7.2 Effects of Weather on Fall and Winter Waterfowl Habitat on Inland Agricultural Lands in the Gulf Coast Joint Venture

Wednesday, 13 January 2016: 4:15 PM
Room 342 ( New Orleans Ernest N. Morial Convention Center)
Emily J. Ryan, University of Oklahoma, Norman, OK; and S. DeMaso, N. Enwright, and M. A. Shafer

To help understand variation in wintering waterfowl habitat the Gulf Coast Joint Venture (GCJV) sought to determine if one or more weather parameters might explain the abundance of ephemeral shallow wetland habitats on inland agricultural lands. This effort was conducted for several Initiative Areas in the GCJV region which span from south Texas to central Louisiana including: the Laguna Madre, the Texas Mid-Coast, the Texas portion of the Chenier Plain, and the Louisiana portion of the Chenier Plain. Estimates of waterfowl habitat were obtained from cloud-free satellite imagery from 2007 to 2015 for three different time periods for each fall/winter (i.e., early [16 Aug–31 Oct], middle [1 Nov–15 Jan], late [16 Jan–31 Mar]). We obtained gridded climate data from the West Wide Drought Tracker (http://www.wrcc.dri.edu/wwdt/) to provide multi-variable weather data from three indices: the Palmer Drought Severity Index, the Standardized Precipitation Index, and the Standardized Precipitation Evapotranspiration Index. Additionally, we used gridded climate data from the PRISM Climate Group (http://www.prism.oregonstate.edu/) to compute average daily temperature and total precipitation. We used correlation analysis (Pearson's and Spearman's) to understand the relationship between weather variables and waterfowl habitat abundance. We analyzed effects of weather variables by period, but also pooled all of the assessments over all periods for each Initiative Area. For variables that were significant with both correlation tests, we used linear regression to determine the relationships between waterfowl habitat abundance and weather variables. Due to small sample sizes in many periods (≤8 samples) these results should be viewed as preliminary. Weather parameters explained 25 to 62 percent of the variation in flooded acres in the GCJV region. There appears to be a pattern where precipitation is correlated to flooded acres in southern Initiative Areas while temperature seems to be correlated to flooded acres in wetter northern areas. However, northern areas may have other confounding factors influencing wetland habitat abundance, such as crawfish farming and rice production.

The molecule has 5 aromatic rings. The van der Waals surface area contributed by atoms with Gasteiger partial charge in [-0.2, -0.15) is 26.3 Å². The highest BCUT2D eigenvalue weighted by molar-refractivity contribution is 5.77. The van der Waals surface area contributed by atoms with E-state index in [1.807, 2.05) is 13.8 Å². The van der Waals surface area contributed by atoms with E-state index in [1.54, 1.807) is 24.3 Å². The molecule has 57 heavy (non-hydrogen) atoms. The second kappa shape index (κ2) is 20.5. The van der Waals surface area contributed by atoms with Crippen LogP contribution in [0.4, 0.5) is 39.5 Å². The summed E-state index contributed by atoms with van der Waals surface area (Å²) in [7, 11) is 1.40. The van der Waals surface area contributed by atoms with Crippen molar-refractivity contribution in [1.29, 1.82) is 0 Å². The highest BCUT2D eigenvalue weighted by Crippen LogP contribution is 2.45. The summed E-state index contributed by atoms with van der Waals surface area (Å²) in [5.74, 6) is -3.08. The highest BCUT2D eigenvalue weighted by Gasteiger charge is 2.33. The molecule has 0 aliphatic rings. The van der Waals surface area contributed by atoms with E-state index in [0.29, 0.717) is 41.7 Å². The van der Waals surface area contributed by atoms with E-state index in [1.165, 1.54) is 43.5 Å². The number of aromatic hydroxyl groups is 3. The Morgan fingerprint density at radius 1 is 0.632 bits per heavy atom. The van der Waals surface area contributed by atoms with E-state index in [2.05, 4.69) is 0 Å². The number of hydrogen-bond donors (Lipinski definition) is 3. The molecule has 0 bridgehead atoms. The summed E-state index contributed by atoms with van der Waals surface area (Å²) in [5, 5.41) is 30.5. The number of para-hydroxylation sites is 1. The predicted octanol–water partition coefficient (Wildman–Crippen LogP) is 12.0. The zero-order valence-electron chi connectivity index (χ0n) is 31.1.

- Indicates paper has been withdrawn from meeting
- Indicates an Award Winner